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Symposium: NEPN Symposium

Mining Institute, Neville Hall, Westgate Road, Newcastle upon Tyne, NE1 1SE

Thank you for joining us for NEPN’s  Third Annual Symposium.

Speakers included:  Pauline Hadaway; Bas Vroege; Michelle Sank; Anthony Luvera; Craig Ames; Ben Jones.

Dan Graham: ‘All artists are alike. They dream of doing something that’s more social, more collaborative and more real than art’. ( )

Is it possible for photographers to realise such dreams? What are the issues facing socially engaged practitioners today? Such questions seem particularly apt in our highly contested social sphere, marked in the UK by Conservative politics and seemingly intractable financial crisis coupled with savage cuts in public spending. Echoes of the 1980s are all too pervasive, with talk of (yet another) ‘lost generation’, rumour of renewed conflict in the South Atlantic, queues at petrol pumps and disarray among political parties of all persuasions. Much of this is played out across new social media contexts, where the networked photographic and video image has a seemingly new currency.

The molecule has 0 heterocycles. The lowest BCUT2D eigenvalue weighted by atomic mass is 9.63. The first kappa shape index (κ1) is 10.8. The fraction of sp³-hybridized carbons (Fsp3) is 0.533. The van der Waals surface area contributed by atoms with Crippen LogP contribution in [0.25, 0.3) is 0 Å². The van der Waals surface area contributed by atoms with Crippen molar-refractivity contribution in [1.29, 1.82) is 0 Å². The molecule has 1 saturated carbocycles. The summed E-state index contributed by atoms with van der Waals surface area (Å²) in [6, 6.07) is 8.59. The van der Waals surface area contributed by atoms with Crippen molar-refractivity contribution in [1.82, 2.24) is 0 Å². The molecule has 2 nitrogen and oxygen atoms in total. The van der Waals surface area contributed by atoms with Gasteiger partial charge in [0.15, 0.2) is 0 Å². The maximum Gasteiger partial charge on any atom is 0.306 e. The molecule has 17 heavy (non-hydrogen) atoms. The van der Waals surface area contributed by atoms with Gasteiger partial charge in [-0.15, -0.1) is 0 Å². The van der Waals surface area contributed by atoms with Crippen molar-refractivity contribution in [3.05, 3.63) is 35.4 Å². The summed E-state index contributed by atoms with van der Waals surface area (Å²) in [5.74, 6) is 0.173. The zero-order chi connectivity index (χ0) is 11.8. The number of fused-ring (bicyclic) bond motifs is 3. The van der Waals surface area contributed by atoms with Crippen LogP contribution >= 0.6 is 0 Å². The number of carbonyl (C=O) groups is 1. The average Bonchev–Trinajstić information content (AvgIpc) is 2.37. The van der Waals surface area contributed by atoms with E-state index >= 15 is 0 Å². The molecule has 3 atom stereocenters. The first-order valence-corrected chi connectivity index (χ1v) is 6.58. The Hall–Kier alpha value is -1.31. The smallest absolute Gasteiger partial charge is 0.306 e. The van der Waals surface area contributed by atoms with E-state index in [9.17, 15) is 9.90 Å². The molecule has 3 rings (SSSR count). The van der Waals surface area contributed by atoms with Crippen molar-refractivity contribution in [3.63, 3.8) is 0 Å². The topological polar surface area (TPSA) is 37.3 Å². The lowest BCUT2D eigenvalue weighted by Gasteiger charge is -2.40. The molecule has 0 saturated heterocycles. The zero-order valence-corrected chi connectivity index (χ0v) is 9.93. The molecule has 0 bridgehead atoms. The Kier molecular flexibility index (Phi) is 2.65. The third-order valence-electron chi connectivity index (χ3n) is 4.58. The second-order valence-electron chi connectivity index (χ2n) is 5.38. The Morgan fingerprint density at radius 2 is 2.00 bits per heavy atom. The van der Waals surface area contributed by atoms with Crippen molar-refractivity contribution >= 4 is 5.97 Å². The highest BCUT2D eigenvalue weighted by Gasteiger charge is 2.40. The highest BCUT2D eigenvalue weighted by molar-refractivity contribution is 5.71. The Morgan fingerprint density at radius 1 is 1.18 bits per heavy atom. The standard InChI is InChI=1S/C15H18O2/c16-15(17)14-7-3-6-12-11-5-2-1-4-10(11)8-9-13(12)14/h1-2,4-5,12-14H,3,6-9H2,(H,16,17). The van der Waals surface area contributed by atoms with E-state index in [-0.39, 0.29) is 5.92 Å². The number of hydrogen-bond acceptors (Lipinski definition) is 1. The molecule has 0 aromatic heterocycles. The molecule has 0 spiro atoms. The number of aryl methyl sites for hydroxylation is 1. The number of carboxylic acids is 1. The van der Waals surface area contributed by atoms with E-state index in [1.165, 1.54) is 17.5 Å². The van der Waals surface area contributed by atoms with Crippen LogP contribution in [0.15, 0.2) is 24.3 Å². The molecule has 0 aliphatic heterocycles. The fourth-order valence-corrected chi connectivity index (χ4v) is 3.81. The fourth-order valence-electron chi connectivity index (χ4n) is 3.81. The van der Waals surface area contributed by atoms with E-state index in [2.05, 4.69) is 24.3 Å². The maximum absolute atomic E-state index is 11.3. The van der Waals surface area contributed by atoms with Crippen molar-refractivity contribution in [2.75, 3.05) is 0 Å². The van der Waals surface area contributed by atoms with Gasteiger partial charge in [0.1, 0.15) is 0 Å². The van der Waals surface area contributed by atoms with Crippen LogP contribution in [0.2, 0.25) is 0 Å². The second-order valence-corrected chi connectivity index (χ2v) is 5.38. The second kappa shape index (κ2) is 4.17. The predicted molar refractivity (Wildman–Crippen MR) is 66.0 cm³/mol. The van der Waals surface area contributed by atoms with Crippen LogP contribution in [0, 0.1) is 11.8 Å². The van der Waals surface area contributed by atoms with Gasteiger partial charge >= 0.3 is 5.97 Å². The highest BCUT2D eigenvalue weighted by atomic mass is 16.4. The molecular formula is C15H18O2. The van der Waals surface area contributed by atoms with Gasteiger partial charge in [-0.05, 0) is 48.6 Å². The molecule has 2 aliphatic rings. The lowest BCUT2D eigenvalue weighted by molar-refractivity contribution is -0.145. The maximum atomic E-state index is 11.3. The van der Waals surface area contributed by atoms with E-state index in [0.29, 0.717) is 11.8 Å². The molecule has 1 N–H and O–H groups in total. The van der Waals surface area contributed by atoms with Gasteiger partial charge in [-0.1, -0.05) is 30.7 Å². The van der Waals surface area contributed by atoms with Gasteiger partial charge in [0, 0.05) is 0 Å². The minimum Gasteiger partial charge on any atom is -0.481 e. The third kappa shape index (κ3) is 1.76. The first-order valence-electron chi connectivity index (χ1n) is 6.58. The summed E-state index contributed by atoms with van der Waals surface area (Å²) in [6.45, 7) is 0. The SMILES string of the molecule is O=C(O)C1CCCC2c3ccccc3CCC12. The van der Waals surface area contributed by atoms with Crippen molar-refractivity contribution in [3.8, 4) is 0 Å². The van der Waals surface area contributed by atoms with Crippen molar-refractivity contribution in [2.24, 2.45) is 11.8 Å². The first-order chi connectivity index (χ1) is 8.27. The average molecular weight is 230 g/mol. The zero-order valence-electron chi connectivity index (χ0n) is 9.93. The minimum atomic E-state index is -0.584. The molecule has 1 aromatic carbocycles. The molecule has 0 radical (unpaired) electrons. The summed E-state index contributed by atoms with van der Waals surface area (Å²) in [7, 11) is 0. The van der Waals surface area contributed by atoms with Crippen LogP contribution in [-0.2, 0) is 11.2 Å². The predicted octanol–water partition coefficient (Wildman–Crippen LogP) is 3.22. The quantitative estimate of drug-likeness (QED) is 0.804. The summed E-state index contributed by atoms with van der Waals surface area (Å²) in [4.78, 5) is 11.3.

How might photographers today respond to these and other challenges? Our symposium seeks to explore some of the photographic and artistic strategies developed by current practitioners in varied contexts of social engagement, collaboration and participation.  These strategies will be explored in a series of presentations and dialogues, involving artists, curators and audiences. Among other questions, we will consider the extent to which the ‘social turn’ is paralleled in other visual and artistic practices.  What criteria should we employ to judge the effectiveness and success of socially engaged practices? How do we balance process, participation and shared ownership, alongside more conventional notions of authorship, photographic concept and creativity?  In short, the aesthetic dimensions of socially engaged practice will be a focus of our discussion and presentations, whether confrontational and disturbing or daring to explore strategies of visual pleasure and play.

Socially engaged projects have traditionally had a weak profile within the commercial photographic and art worlds. We will also consider the extent to which this may be shifting, with the renewed emphasis on experimental socially- engaged projects in the public realm on the part of commissioners and festival curators.

Join us for a day of photographic debate, provocation and networking.